Today, the Trinidad and Tobago Parliament will be discussing The Libel and Defamation (Amendment) Bill, 2013. This amendment to the Libel and Defamation Act, Chap. 11:16 will abolish malicious defamatory libel.
At present, under Section 9 of the Libel and Defamation Act for the malicious publication of any defamatory libel, a journalist can be sentenced to imprisonment. Prime Minister Kamla Persad-Bissessar first took a note to Cabinet to amend these laws on May 1st 2013.
However, Section 8 of the Libel and Defamation Act will remain part of the laws – The intentional publication of defamatory libel remains a criminal offence.
As such, media personnel are encouraged to practice responsible reporting, and to ensure legitimacy and accuracy in their reports. Thus, before publishing any article, a comprehensive investigation should be done on the matter at hand.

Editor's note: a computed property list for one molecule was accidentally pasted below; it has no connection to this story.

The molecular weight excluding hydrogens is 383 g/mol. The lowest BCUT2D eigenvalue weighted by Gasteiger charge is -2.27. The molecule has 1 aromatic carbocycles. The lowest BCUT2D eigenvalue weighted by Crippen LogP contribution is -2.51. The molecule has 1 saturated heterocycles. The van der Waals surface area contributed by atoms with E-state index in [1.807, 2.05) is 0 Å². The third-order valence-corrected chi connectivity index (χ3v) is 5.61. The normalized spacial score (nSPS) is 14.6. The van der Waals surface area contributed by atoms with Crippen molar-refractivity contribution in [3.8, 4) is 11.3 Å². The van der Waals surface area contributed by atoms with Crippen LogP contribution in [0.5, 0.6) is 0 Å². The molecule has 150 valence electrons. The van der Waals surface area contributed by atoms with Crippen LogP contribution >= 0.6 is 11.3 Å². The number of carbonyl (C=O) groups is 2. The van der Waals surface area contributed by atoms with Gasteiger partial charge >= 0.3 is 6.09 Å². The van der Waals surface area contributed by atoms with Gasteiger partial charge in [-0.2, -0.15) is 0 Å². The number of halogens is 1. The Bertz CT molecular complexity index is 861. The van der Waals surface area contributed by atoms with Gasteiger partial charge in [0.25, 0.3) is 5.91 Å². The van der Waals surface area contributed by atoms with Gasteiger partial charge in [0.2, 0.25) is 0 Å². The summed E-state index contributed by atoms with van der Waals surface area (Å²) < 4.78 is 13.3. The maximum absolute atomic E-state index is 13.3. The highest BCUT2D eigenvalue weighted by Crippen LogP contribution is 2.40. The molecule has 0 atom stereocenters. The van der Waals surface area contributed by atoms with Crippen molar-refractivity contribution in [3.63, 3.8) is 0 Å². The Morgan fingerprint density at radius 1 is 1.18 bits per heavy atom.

The Prime Minister understands the importance of defending media freedom because without a free media this democracy would be deformed. She believes that the proposed amendment would “allow members of the media fraternity to engage in responsible journalism and to tell the story without fear of criminal liability.”
In 2013, the World Press Freedom Index ranked Trinidad and Tobago 44th out of 179 countries. The government of Trinidad and Tobago is determined to improve the nation’s placing.
Quote- Prime Minister Kamla Persad Bissessar on World Press Freedom Day 2012:
“Governments need to listen to what people are saying. A free and responsible media is an asset to any government, especially in emerging nations such as ours.”
“Robust discussion and even disagreement, criticism and consensus are the blood that flows through the veins of the free media. It must never be mistaken as an attack on press freedom but rather reflection and manifestation of that very free press.”
For more information visit the official website of the Trinidad and Tobago Parliament: